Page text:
Morag Fraser

Morag Fraser

Morag Fraser was Chairperson of ABR and was for many years Editor of Eureka Street. She is currently writing a biography of the poet Peter Porter.

Sir Andrew's Messiah (Melbourne Symphony Orchestra)

ABR Arts 10 December 2019
Sir Andrew's Messiah (Melbourne Symphony Orchestra)
‘Sir Andrew’s Messiah’ it was: the conductor’s affectionate choice (Andrew Davis had soloed in Messiah as a boy), and his own orchestration, of Handel’s masterwork for his farewell concert as the Melbourne Symphony Orchestra’s chief conductor. Sir Andrew, who has caught an Australian habit, will return in 2020 as Conductor Laureate. Handel (who didn’t rate a mention on the MSO’s co ... (read more)

Morag Fraser reviews 'Ian Fairweather: A life in letters' edited by Claire Roberts and John Thompson

November 2019, no. 416 23 October 2019
Morag Fraser reviews 'Ian Fairweather: A life in letters' edited by Claire Roberts and John Thompson
Artist, hermit, instinctive communicator, a nomad who built studio nests for himself all over the globe, Ian Fairweather is a consistent paradox – and an enduring one. In an art world of fragile and fluctuating reputations, his work retains the esteem with which it was received – by his peers – when he landed in Australia in 1934 and, with their help, exhibited almost immediately. His w ... (read more)

La Trobe University Essay | 'On September 11' by Morag Fraser

September 2002, no. 244 01 September 2002
Primo Levi, in two interviews given almost twenty years ago*, set a standard of critical sympathy that is not only exemplary, but peculiarly apt to the fraught debate about the post-September 11 world and the USA’s place and reputation within it. Levi was talking about Israel. The interviews were published in the aftermath of the Phalangist attacks on Sabra and Shatila. The horror of the killin ... (read more)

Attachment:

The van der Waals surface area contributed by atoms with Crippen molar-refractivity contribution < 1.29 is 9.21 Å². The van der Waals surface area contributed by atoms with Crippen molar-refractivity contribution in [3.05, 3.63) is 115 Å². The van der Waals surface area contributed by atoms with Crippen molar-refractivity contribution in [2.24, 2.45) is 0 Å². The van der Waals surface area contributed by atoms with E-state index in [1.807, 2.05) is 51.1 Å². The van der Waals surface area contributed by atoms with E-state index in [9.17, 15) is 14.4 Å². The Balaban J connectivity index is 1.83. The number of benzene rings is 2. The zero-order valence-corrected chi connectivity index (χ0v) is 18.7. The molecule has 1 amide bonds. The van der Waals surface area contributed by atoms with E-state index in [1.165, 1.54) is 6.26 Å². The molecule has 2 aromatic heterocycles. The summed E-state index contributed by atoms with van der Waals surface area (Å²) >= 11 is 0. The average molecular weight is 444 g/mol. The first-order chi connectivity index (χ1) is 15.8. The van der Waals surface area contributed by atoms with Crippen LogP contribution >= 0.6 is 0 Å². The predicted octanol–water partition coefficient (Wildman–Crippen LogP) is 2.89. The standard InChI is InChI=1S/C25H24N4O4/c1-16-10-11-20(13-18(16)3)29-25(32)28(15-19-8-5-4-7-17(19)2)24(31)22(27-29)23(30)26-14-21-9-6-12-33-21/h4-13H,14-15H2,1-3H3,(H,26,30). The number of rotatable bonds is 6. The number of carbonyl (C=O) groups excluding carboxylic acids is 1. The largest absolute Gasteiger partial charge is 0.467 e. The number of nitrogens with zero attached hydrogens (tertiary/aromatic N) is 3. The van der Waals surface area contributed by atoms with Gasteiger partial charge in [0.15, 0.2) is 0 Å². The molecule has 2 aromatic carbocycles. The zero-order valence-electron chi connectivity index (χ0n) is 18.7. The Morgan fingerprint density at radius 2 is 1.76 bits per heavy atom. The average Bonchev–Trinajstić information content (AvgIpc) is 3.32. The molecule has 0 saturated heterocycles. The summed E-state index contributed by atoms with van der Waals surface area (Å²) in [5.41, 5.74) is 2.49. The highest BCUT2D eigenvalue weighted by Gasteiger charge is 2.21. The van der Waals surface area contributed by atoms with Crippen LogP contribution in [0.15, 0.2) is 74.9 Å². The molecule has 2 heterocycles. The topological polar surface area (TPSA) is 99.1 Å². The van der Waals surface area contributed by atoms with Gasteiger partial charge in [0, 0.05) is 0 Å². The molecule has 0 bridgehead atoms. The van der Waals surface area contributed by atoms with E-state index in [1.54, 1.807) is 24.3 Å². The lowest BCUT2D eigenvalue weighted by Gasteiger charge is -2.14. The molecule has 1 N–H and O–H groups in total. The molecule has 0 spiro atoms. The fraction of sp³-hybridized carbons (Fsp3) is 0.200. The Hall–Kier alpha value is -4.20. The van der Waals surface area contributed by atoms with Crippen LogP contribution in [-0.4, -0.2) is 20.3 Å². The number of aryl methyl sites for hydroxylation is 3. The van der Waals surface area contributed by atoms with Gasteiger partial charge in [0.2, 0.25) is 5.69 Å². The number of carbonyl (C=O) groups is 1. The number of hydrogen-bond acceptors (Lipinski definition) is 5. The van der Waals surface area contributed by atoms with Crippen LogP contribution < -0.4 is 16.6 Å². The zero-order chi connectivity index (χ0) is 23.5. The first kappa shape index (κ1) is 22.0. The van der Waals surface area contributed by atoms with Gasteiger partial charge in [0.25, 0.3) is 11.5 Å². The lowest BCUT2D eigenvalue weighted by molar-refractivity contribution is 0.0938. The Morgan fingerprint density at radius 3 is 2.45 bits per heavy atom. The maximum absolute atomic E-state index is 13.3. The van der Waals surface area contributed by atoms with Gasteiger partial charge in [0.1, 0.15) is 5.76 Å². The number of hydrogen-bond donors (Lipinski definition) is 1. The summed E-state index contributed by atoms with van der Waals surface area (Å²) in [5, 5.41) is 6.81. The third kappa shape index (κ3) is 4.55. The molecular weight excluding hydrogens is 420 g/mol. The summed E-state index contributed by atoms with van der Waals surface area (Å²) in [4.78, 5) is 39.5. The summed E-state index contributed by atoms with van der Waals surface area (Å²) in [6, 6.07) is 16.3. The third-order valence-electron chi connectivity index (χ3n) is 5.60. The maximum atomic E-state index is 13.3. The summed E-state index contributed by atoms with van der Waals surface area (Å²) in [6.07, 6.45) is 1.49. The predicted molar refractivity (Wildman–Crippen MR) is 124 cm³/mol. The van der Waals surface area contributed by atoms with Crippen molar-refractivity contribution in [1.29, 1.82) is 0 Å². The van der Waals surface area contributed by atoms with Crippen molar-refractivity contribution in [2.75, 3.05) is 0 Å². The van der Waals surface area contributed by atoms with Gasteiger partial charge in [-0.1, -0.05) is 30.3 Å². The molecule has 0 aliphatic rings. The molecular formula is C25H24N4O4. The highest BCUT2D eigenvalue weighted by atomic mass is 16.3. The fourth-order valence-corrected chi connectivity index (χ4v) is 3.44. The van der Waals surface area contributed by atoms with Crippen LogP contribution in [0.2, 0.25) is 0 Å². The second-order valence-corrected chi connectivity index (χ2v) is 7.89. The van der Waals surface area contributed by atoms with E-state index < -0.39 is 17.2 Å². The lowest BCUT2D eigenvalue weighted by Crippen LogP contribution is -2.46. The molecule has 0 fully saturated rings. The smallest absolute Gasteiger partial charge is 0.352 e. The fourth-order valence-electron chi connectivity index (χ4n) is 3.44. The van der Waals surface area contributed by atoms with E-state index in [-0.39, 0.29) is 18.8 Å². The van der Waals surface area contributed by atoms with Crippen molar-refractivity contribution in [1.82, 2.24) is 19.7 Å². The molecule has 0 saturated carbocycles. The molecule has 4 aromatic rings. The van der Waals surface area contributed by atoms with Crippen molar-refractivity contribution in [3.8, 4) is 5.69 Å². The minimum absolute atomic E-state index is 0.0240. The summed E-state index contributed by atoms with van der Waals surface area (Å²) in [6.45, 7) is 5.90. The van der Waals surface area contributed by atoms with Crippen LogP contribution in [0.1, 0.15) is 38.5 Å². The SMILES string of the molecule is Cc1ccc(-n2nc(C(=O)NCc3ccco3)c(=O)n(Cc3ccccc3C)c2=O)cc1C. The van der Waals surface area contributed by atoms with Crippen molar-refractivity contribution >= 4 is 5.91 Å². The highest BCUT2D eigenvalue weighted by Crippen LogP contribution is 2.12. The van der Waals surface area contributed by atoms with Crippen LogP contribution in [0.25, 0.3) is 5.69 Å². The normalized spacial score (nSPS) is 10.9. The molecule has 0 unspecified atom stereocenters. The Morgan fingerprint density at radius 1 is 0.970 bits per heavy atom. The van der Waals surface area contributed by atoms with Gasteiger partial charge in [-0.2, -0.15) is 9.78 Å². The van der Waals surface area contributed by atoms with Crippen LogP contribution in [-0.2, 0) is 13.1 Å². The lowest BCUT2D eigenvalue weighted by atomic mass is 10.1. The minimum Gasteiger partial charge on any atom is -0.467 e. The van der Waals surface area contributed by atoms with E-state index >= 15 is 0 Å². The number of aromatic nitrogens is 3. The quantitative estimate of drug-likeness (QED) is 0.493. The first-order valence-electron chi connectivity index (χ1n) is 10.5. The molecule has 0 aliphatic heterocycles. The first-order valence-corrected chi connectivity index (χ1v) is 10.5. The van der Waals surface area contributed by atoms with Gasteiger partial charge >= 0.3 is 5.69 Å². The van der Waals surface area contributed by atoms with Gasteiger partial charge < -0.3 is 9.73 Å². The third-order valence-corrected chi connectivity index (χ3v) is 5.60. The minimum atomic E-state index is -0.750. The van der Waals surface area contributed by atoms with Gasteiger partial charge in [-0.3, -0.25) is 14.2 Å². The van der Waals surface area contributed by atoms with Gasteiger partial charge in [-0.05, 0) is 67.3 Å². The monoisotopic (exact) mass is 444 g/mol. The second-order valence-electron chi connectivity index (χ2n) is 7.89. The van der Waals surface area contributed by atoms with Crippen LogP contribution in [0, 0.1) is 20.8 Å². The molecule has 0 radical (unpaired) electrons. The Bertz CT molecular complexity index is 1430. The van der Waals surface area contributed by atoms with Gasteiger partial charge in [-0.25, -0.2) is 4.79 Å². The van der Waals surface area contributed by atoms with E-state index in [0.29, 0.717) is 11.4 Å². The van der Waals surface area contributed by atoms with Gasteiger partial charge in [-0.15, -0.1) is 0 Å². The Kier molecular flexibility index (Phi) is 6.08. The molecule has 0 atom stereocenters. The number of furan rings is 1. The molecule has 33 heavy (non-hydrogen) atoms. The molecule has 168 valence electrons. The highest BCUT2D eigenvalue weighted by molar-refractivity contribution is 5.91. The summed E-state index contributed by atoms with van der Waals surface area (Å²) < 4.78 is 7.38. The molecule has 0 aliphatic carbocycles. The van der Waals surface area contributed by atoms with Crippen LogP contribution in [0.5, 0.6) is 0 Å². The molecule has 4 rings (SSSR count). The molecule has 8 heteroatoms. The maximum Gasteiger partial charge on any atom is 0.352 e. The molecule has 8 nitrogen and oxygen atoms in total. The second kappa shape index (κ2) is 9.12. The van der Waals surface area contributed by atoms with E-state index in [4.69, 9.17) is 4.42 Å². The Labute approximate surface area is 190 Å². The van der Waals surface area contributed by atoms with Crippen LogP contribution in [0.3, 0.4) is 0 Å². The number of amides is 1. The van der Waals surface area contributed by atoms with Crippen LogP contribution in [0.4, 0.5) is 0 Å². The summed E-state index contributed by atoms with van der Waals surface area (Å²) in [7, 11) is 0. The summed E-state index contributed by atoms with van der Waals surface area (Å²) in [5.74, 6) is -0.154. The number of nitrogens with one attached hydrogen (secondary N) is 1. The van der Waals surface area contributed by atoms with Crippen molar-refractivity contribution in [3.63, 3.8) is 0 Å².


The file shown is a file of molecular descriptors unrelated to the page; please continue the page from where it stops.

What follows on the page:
Morag Fraser reviews 'In Denial: The Stolen Generations and the Right' (Quarterly Essay 1) by Robert Manne

May 2001, no. 230 01 May 2001
Morag Fraser reviews 'In Denial: The Stolen Generations and the Right' (Quarterly Essay 1) by Robert Manne
Much current debate on crucial issues facing Australia – the economy, race relations, foreign affairs, for example – is conducted in the opinion pages of metropolitan daily newspapers. And ‘opinion’ pages they now are – with a vengeance. It is a symptom of the times that opinion-page editors have less and less recourse to disinterested authorities (do they no longer believe such exist?). ... (read more)

Morag Fraser reviews 'Cultural Amnesia: Notes in the margin of my time' by Clive James

July–August 2007, no. 293 01 July 2007
Morag Fraser reviews 'Cultural Amnesia: Notes in the margin of my time' by Clive James
A writer leaves you with everything to say. It is in the nature of his medium to start a conversation within you that will not stop until your death … Conversation is the raison d’être of this monumental monologue. But you might not think so if you read only the reviews. Splenetic, greensick criticism – and there has been plenty of it – insists that what Clive James has built out of ... (read more)